Sawhney argued expedition cruising is fundamentally different from traditional cruising.
Having a bucket list is fine, he said, “but expeditions are not about bucket lists. There is a big difference. Antarctica is an ecosystem. You have to enjoy it respectfully. Expeditions are truly about learning and discovery and being in an environment where you can reflect.”
It’s the difference between sightseeing and “sightbeing,” as Sawhney put it.
He also thinks there’s a limit to the number of like-minded guests a ship can carry, and “the idea is to transform yourself, not to transform the environment.”… “Size matters. Purpose and mission matter. [The goal is to] come back changed, not just checking off a bucket list.”
Lindblad agreed. On the size issue, his company’s largest ship carries just 148 passengers. Part of that is for concern about big ships “commoditizing a place. I don’t think everything should be available to everybody,” Lindblad said.
And part, he admitted, comes down to aesthetics. “People want to be in wild places,” and a big ship shatters that notion.
“You can’t have an intimate connection to a place [with hundreds of others around you]. You may as well watch a video.”
Skjeldam pointed out the economics of bigger ships enable more people to take part in expeditions and come back as ambassadors for the environment.
Hurtigruten’s recent Antarctica season deployed the 400-passenger Midnatsol and, according to him, that worked well. The ship used purpose-built inflatable boats — not Zodiacs — for landings, and they were equipped with battery packs for silent sailing.
Passenger count, of course, impacts operating income in a business with very tough economics on top of the operational complexity. Small ships have to charge a lot to be profitable, and many companies have failed.
But Sawhney observed that driving up industry capacity eats into profits. Alaska in the 1980s earned some of cruising’s highest per diems. “Back then,” he said, “the per diem price was the cost of a cruise today.”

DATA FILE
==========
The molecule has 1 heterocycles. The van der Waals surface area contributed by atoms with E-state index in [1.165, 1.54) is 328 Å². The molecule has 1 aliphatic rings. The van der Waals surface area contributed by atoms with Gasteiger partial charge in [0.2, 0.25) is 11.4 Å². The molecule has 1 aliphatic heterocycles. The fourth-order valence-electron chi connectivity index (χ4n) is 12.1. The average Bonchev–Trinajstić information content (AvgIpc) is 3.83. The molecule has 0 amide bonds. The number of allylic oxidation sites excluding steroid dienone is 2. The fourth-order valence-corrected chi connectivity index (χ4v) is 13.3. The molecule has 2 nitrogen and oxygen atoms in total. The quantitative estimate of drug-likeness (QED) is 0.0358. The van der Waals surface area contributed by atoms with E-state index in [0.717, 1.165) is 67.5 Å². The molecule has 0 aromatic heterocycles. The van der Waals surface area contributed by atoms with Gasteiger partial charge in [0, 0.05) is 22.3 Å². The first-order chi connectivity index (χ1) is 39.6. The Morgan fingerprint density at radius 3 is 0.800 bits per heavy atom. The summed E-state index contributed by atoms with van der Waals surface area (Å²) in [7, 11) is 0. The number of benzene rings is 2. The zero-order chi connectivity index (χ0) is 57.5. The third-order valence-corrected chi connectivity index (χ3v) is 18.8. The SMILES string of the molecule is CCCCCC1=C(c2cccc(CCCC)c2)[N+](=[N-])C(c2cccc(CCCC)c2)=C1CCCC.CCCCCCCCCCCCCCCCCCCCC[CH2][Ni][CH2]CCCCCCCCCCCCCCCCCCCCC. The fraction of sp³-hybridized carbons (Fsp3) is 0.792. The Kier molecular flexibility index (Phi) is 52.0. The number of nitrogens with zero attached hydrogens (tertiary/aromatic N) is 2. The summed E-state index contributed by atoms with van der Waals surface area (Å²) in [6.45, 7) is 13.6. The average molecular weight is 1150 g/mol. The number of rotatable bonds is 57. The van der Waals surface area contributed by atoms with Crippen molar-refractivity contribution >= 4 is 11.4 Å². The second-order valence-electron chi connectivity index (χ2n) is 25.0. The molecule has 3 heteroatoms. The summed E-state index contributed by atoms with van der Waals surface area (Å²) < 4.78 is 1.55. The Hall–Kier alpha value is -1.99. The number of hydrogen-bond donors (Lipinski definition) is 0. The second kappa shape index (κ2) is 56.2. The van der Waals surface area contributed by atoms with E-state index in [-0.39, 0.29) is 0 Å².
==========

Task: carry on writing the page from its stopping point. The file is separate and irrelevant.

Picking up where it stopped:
Session moderator Lyons questioned if the luxury ships being built will change the demographics.
Lindblad wasn’t sure the public is driving this demand: “The expedition traveler is mostly concerned about the experience. They want to hike in the tundra, kayak in the wilderness. They’re not asking for 400- or 500- square-foot cabins.”
At Hurtigruten, the new ships are positioned as providing a “comfortable base camp.”
“The luxury is in the experience,” Skjeldam said. “Operators building for luxury could be a short-term thing.” If the focus is on luxury, “some of the uniqueness will disappear.”
“I wouldn’t be in a tuxedo in Antarctica,” he added.
The panel agreed today’s consumers crave immersive experiences — not sitting over a drink, watching the scenery, but being on land, and active.
Citing the global demand for immersive experiences, Skjeldam thinks adventure travel and travel will merge in decades to come.
And expedition cruising won’t be limited to cold, remote places. Ponant is expanding in tropical and subtropical regions, Lindblad crafts expeditions in western Europe that provide deep immersion into gastronomy and history, and experiencing local life is at the core of Hurtigruten’s coastal voyages, where travelers can even take part in sourcing local foods for the ships.
As far as newbuilds pushing out older ships in the expedition sector, it depends on the company and its market.
“There are people who like older ships,” Lindblad said. “We’re on a very aggressive newbuild program. We’ll continue to operate a combination of old and newer ships. Do we worry about that? Not so much. We’ll deploy them differently.” [And older paid-for ships can charge lower fares.]
Skjeldam agreed ships’ age is less relevant than in traditional cruising, however newbuilds bring innovative technology, reduced emissions and greater safety.